Australians Arrested Over Alleged Sri Lankan Bribes

Two Australian men, aged 67 and 71, were arrested last month on charges of bribing Sri Lankan officials to secure infrastructure contracts that are worth millions of dollars.

Australians Arrested Over Alleged Sri Lankan Bribes
Image credit: Australian Federal Police

Facts

  • Two Australian men, aged 67 and 71, were arrested last month on charges of bribing Sri Lankan officials to secure infrastructure contracts that are worth millions of dollars.
  • The men, working for Australia-based engineering company SMEC International Pty Ltd., allegedly arranged for bribes of more than $190K to government officials between 2009 and 2016. This was reportedly in pursuit of two Sri Lankan projects worth roughly a combined A$14M ($8.8M).
  • The arrests, made by Australian Federal Police, came after years of collaboration with multiple national and international groups. This included the Australian Securities and Investments Commission, Sri Lanka Police Service, Canadian Mounted Police, and the US FBI.
  • SMEC, formed in 1949 under the original name Snowy Mountains Engineering Corporation, was temporarily barred in 2017 by the World Bank from bidding on contracts in Sri Lanka, Bangladesh, and India, citing "inappropriate payments."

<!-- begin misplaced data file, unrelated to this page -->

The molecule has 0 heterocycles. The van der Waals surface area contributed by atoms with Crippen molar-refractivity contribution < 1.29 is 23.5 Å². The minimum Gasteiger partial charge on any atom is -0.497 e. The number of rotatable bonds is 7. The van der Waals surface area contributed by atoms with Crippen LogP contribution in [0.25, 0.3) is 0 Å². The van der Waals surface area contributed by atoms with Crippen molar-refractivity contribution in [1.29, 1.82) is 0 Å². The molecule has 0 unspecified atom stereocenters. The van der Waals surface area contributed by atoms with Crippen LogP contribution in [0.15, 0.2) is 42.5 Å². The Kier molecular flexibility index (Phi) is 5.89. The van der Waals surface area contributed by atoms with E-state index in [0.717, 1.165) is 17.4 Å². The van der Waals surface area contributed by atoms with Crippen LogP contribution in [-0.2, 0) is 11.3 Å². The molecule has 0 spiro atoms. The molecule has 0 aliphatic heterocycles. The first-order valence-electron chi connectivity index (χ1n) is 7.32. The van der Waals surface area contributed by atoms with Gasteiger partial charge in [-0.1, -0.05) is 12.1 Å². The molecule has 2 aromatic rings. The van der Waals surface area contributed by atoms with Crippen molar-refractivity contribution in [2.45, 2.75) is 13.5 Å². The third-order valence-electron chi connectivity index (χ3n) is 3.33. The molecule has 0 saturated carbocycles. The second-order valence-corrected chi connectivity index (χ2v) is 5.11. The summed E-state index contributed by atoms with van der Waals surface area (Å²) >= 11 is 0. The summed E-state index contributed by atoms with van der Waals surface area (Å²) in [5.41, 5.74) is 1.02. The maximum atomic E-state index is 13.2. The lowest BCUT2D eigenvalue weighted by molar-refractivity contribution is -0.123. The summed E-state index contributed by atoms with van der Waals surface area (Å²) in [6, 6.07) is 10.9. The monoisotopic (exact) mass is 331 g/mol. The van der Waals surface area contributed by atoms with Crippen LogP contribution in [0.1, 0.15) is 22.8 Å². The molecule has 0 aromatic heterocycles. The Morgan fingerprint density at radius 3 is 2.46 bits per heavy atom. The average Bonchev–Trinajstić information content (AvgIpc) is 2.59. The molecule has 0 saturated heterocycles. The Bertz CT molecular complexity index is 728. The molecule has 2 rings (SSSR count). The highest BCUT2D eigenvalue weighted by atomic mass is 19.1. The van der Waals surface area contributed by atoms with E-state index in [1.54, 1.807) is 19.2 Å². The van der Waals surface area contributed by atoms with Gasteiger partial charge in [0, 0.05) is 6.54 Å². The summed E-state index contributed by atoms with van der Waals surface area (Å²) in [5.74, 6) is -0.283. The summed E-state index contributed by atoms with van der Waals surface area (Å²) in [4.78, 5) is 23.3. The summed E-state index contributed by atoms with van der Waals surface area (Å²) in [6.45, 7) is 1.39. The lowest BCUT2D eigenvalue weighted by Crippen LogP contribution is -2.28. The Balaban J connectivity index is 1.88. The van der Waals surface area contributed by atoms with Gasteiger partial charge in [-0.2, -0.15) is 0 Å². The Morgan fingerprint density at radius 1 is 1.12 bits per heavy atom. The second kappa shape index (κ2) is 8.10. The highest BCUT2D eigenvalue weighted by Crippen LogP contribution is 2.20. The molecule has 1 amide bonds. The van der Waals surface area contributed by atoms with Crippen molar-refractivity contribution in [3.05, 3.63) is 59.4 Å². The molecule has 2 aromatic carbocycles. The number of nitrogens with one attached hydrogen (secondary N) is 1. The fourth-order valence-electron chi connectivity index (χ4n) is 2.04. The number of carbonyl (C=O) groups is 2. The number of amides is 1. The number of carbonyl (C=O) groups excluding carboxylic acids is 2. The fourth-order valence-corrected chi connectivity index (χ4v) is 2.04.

• The two suspects are set to appear in court on Tuesday and, if found guilty, face a maximum sentence of 10 years in prison.

Sources: BBC News, Asian Herald, Indiablooms, and Adaderana.

Narratives

  • Establishment-critical narrative, as provided by Age. Corporate corruption schemes like this are far too common in Australia, and it's sadly not surprising that it took this long for charges to be brought. Even when Australian authorities look into corruption, they usually lack the resources and legal means to perform a thorough investigation. This company shamefully took corrupt actions on projects throughout the Global South.
  • Pro-establishment narrative, as provided by AFP. The Australian Federal Police have successfully brought this years-long international investigation to a close. Australia won't stand for corruption by companies vying for important government contracts. Canberra knows that this behavior hurts national security and competition, and is harmful to developing economies and anti-poverty campaigns.